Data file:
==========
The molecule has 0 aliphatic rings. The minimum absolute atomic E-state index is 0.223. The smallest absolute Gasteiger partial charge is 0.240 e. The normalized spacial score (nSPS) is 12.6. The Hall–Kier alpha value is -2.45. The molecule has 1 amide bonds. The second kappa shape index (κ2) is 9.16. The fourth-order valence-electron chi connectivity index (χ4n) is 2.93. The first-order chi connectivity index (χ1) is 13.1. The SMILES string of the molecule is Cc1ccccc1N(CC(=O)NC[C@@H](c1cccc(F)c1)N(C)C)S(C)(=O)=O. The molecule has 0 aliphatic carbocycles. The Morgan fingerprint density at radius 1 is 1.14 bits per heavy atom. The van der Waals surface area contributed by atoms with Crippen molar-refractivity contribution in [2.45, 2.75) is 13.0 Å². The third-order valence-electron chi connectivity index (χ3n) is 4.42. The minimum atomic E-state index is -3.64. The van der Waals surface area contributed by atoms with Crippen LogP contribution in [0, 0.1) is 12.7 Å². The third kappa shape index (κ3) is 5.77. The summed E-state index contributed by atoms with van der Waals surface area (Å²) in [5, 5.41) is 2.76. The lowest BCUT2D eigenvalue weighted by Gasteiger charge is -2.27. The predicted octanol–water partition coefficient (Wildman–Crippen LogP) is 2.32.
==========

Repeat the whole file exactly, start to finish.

The molecule has 0 aliphatic rings. The minimum absolute atomic E-state index is 0.223. The smallest absolute Gasteiger partial charge is 0.240 e. The normalized spacial score (nSPS) is 12.6. The Hall–Kier alpha value is -2.45. The molecule has 1 amide bonds. The second kappa shape index (κ2) is 9.16. The fourth-order valence-electron chi connectivity index (χ4n) is 2.93. The first-order chi connectivity index (χ1) is 13.1. The SMILES string of the molecule is Cc1ccccc1N(CC(=O)NC[C@@H](c1cccc(F)c1)N(C)C)S(C)(=O)=O. The molecule has 0 aliphatic carbocycles. The Morgan fingerprint density at radius 1 is 1.14 bits per heavy atom. The van der Waals surface area contributed by atoms with Crippen molar-refractivity contribution in [2.45, 2.75) is 13.0 Å². The third-order valence-electron chi connectivity index (χ3n) is 4.42. The minimum atomic E-state index is -3.64. The van der Waals surface area contributed by atoms with Crippen LogP contribution in [0, 0.1) is 12.7 Å². The third kappa shape index (κ3) is 5.77. The summed E-state index contributed by atoms with van der Waals surface area (Å²) in [5, 5.41) is 2.76. The lowest BCUT2D eigenvalue weighted by Gasteiger charge is -2.27. The predicted octanol–water partition coefficient (Wildman–Crippen LogP) is 2.32.